Rabbi Schiff’s comment got me thinking.  Justices Ginsburg and Breyer could have made another argument to the Chief Justice.   Perhaps they could have argued that they were not simply judges, but defendants as well. They could not come to the Supreme Court because they were already summoned to appear before a higher court.

What could be higher than the Supreme Court, and who would be summoning them?

Yom Kippur is the day when the heavenly court meets, and God is the judge, summoning each one of us. The case on the Divine tribunal’s docket is Your Perfected World v. Your Reality.  While the heavenly angels represent Your Perfected World, we come before God defending Your (Our) Reality.  Even if we have not lived up to our perfected self, we deserve a judgement for life.   We make the case not only for our own lives, but the lives of our families and societies as well.  On Yom Kippur we become both the defendant and the defense attorney; we argue to the best of our ability that we are all worthy.   So far, this sounds daunting.  Like the U’Netaneh Tokef proclaims, even the angels themselves are in terror, for they cannot endure the judgement.  How then will we?[1]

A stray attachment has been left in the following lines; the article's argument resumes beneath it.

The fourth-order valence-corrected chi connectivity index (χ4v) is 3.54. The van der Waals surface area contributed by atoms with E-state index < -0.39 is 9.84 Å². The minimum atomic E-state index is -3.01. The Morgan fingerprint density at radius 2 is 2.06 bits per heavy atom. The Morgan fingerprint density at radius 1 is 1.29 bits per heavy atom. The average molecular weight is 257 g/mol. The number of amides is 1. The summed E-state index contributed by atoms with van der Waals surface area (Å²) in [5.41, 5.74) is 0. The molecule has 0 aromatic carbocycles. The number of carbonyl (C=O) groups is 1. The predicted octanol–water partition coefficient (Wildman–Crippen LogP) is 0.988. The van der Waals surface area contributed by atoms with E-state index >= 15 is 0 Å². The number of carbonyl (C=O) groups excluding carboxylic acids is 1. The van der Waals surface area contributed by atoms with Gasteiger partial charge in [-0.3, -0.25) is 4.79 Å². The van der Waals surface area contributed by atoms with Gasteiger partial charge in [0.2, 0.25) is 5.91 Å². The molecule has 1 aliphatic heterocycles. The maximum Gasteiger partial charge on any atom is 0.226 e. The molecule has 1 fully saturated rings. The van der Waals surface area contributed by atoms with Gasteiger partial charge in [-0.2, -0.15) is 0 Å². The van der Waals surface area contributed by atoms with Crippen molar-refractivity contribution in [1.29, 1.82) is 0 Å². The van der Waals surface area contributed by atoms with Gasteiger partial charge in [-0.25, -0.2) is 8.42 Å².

However, Yom Kippur is not only a day of fear, but a day of joy.  Why? Unlike a human court that only looks at the past that was, the Divine tribunal looks at past and future.  They look at not only where we have been, but also who we are, what our potential is, and where we want to be.  This is the essence and secret of teshuva, of repentance.  In discovery new evidence can be offered, not only about what was, but what can be.  That discovery can be uncovered in the inner hearts of each one of us!  What human court can present evidence from the future in discovery!  Thus, on Yom Kippur we want to offer our best selves and our best arguments.